(For the month of November 2011, I am embarking on a 30-Day Challenge to finish a final rewrite of my young adult novel. To do so, I am taking a hiatus from posting my Tuesday morning flyingnotscreaming essays. Essays will resume the first week of December, 2011. In the meantime, I am posting a weekly Hiatus Report on my progress during my 30-Day Challenge. See the essay “My Next 30-Day Challenge” for more information.)
I’ve nearly completed the beginning and ending chapters of my young adult novel, but I am struggling mightily with the middle section. This doesn’t come as a surprise. In a college psychology course, I learned that each of us have a tendency to be a starter, a middler, or an ender. I, no doubt about it, am a starter. I love beginnings, shiny new goals, the planning stage of potential projects. And I don’t really mind the end, wrapping everything up, finding that perfect last sentence, seeing where I was lead. But I hate the middle. The middle is where I tend to get sidetracked, where I struggle to stay focused and confident. The middle is where many of my goals get waylaid and I fall short of the finish line.
It’s ironic that this week, in the middle of my 30-Plus Day Challenge, I’ve been humming a song from the children’s album NO! by the group They Might Be Giants. It goes something like this:
“Don’t cross the street in the middle in the middle in the middle in the middle in the middle of the block.
Don’t cross the street in the middle in the middle in the middle in the middle in the middle of the block.”
This is good advice because my old “friends” Boredom and Doubt are beckoning me from the other side of the street and I am sorely tempted to join them. As usual, Boredom tries to lure me with projects that seem much more interesting than the young adult novel I am laboring over. “You should abandon fiction and get back to nonfiction,” he says. “Or what about that craft business you once had. You really could make a go of that. Everyone’s always telling you to open a bakery. No time like the present. Or how about something totally new like EMT training. You’d be a great paramedic. Now THAT would be exciting.”
When Boredom has assaulted me with all the pretty new possibilities, Doubt steps in to seal the deal. In her quiet voice she begins to ask the hard questions: “Is this young adult novel really going anywhere? Isn’t this kind of a waste of time? You could be doing so many other things, couldn’t you? Aren’t you being kind of selfish? Shouldn’t you find work that at least brings in a few bucks? Isn’t the whole world trying to write a novel? What makes you think yours is ever going to be any better than anyone else’s?” Her voice is constant and mesmerizing, and terribly hard to resist.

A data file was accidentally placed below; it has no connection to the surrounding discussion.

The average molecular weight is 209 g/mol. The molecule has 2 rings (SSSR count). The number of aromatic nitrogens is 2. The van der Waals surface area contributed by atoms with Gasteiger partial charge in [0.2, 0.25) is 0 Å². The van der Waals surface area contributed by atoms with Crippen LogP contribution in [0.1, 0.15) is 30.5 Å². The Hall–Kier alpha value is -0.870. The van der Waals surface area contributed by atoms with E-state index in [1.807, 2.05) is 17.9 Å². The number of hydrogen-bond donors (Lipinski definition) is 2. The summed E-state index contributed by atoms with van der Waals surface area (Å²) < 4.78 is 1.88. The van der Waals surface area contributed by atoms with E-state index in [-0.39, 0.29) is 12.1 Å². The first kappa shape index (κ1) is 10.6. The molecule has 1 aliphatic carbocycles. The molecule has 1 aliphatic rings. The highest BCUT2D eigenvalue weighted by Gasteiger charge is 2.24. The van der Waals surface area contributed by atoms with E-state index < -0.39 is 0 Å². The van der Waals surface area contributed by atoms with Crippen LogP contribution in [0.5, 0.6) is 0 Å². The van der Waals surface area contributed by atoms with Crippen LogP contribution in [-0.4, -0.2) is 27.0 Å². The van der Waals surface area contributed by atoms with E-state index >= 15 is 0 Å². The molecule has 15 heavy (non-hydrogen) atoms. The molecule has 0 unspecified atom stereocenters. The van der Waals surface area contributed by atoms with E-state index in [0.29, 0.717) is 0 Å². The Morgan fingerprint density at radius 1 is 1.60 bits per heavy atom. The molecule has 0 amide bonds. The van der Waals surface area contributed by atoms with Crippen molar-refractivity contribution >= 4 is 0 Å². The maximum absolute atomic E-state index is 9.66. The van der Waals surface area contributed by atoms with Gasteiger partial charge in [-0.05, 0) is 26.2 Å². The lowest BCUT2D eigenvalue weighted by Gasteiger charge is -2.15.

All week long I’ve been trying to ignore the block party across the street, but it is difficult. It’s lonely and dull over on my side. It’s frustrating and a lot of work and I can’t see the end from where I currently am. Seduced by Doubt, I have started to ask myself, “Why am I doing this again? Is this just a waste of time?” The more often I ask, the harder it becomes to get any writing done.
But over and over again, the silly lines of that children’s song play in my head. “Don’t cross the street in the middle in the middle in the middle of the block.” Louder and louder this phrase repeats until it becomes a mantra that drowns out the voices calling from the other side. And with those tempting suggestions gone and the questions banished, I realize I can write again.
Slowly it dawns on me that perhaps the middle is not a time for asking and answering questions. Perhaps the middle is a time for doing and nothing else. The questions are often what start me on my journey and answering the questions helps me find a satisfying conclusion, but the middle is a time of faith in what is, in decisions already made, in options already chosen.
In his book How God Changes Your Brain, neuroscientist Andrew Newberg states that maintaining faith is the number one way to enhance our brain power. He isn’t necessarily talking about faith in God or being faithful to a particular religious practice. He is talking about faith in the face of uncertainty regarding each and every decision we make. He writes, “If we don’t have faith that we’re making the best decision we can, then we will be swallowed up in doubt. And doubt, at least as far as your brain is concerned, is a precarious state in which to live.”
The question of why I am doing this challenge was answered when I began three weeks ago, and whether or not it was a worthy project will be answered when I reach the end. But as for now, I need to simply keep writing, leaning on faith when I get weary or low, and make my way steadily through the middle.